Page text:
— 1 min read
In an earlier email I asked you on your opinions as to what you would like to read more about. A bit like a "chose-your-own-adventure" style newsletter. BTW: Did you see that show on Netflix, where you can decide how the story unfolds? This was excellent. Although the nerd in me sees many ways how it was confusing for the user and how it could have been even better. But for a TV show? Wow, I am excited that dared to do that!
Anyway, the majority of the answers indicated that you would like to read something about testing strategies.
In a call I had yesterday, I used the phrase "In a small company, every app becomes a legacy app". Small companies often don't have the time or money to test their apps properly. Sometimes the knowledge on how to design and code an application isn't evenly distributed in the team. Peer review might not prevent mistakes or bad decisions (again: time and money). The state of an application gets worse, the longer it is maintained.
When I come to a company with little or no tests and they ask what they should do, I often recommend to create a small risk assessment for the features of their app. Once you know the critical paths through an app and the risks for each you can start to test these features outside-in. Critical paths with high risk differ from case to case, but things like "password forgotten" and "shopping cart payment" are candidates that rank high all the time.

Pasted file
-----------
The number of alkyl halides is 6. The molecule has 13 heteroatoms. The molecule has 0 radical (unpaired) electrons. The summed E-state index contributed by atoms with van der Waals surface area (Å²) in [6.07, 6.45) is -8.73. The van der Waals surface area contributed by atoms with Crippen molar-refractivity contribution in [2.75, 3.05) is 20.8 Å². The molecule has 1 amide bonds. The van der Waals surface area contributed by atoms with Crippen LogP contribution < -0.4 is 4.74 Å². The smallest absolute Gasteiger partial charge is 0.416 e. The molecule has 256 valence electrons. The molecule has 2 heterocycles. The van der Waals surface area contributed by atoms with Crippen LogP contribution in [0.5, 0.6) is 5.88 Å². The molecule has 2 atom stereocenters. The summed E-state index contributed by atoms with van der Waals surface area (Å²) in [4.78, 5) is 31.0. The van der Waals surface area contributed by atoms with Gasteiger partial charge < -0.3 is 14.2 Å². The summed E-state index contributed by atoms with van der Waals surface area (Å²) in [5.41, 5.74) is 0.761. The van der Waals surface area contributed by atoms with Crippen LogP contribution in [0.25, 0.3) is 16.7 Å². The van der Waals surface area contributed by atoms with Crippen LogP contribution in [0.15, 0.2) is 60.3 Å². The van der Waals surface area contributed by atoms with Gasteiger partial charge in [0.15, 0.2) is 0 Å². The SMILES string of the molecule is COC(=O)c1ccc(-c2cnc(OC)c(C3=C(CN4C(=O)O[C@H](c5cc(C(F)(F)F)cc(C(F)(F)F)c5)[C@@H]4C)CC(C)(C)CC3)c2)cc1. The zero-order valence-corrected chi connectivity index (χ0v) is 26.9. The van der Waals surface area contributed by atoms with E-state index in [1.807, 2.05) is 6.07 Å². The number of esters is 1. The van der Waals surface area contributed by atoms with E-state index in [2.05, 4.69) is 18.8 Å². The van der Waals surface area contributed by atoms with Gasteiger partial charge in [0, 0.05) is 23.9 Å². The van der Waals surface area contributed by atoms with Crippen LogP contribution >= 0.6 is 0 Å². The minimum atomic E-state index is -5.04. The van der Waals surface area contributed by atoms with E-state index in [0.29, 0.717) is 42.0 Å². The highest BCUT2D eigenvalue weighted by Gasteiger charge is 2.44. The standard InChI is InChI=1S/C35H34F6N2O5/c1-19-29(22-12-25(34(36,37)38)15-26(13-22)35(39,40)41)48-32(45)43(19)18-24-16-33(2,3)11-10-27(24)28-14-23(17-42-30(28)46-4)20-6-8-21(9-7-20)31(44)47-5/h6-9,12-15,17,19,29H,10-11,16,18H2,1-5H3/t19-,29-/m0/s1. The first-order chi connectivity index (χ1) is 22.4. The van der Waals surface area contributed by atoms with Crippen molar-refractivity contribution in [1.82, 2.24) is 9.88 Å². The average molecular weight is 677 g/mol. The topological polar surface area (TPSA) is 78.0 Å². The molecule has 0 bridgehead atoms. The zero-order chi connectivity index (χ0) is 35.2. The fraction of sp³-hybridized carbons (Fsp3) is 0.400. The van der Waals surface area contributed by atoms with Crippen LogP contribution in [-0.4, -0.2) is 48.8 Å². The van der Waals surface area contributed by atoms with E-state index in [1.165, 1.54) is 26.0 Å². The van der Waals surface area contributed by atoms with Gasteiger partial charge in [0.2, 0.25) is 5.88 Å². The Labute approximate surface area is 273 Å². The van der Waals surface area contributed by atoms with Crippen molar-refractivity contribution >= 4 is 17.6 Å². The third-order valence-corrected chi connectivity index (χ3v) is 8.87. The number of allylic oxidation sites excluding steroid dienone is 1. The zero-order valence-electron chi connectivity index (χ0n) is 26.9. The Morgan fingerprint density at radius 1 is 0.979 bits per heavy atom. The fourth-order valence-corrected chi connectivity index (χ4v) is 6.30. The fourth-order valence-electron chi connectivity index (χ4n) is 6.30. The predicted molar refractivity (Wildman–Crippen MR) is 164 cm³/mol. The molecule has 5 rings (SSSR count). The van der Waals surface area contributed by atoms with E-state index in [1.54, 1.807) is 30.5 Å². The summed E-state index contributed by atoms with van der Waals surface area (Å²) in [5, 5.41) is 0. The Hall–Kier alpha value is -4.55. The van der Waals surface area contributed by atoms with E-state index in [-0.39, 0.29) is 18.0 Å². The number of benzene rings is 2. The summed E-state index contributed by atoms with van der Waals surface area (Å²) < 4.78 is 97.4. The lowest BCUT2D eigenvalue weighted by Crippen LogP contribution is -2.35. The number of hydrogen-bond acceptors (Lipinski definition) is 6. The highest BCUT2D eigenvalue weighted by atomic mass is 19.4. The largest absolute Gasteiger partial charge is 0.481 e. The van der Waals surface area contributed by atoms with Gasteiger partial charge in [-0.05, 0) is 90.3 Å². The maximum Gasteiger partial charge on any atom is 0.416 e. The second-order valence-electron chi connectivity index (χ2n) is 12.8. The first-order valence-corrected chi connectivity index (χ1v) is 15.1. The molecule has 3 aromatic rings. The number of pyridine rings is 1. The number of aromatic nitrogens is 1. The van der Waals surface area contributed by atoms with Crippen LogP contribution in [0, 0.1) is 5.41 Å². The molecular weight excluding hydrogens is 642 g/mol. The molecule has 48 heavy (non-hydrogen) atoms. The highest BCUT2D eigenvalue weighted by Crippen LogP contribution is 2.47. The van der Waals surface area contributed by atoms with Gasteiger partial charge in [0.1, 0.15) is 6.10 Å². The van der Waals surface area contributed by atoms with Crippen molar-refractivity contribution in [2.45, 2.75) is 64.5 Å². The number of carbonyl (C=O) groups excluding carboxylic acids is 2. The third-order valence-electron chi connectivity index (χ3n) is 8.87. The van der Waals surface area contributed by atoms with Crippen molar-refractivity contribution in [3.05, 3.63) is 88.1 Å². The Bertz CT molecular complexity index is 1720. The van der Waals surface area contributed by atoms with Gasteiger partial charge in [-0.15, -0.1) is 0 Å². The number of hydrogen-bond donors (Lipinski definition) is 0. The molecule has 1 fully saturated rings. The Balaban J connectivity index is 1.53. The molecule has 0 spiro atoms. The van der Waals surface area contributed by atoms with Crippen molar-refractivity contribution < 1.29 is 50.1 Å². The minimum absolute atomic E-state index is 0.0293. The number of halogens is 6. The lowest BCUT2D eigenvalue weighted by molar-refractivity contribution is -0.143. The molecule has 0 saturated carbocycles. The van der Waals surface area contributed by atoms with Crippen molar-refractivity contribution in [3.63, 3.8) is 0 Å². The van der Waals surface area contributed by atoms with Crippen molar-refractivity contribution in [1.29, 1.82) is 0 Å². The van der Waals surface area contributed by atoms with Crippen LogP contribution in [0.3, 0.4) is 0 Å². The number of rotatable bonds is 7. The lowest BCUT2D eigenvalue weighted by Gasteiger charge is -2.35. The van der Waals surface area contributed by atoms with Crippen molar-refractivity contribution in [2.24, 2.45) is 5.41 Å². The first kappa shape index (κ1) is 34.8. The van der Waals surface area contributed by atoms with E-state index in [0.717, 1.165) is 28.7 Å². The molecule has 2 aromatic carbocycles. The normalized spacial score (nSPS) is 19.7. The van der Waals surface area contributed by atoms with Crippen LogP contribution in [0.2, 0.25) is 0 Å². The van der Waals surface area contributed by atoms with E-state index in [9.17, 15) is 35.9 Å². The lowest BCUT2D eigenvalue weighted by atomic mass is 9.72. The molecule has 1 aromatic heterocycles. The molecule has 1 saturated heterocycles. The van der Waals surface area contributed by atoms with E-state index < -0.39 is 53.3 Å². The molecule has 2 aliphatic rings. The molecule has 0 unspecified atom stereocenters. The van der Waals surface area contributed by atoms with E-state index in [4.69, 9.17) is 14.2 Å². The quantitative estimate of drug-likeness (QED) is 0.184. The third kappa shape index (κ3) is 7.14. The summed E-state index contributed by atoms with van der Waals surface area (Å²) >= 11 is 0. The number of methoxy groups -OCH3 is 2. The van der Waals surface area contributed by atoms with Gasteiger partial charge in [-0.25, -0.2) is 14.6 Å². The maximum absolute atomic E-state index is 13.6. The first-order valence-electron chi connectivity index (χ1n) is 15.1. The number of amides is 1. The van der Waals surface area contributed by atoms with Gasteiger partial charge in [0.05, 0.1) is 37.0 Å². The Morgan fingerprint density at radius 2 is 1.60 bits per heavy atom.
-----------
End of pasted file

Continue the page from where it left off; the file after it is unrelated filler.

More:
Ideally you would have unit tests for your classes. And integration tests for multiple components. In reality you have nothing. So don't try to test from the inside, but start at the edges of the application for your critical paths with high risk. Write acceptance tests for these parts. Keep it to one or two tests of the "happy path" where everything works. Once these are covered you can decide whether to start a refactoring or add more tests. More tests could mean "sad paths" as well, or unit tests for some of the more modular components.
This will help you gain certainty that you don't break your most important features when you start the bigger refactoring. These are also tests that management should have no problem green-lighting because they prevent errors for the parts where money is earned.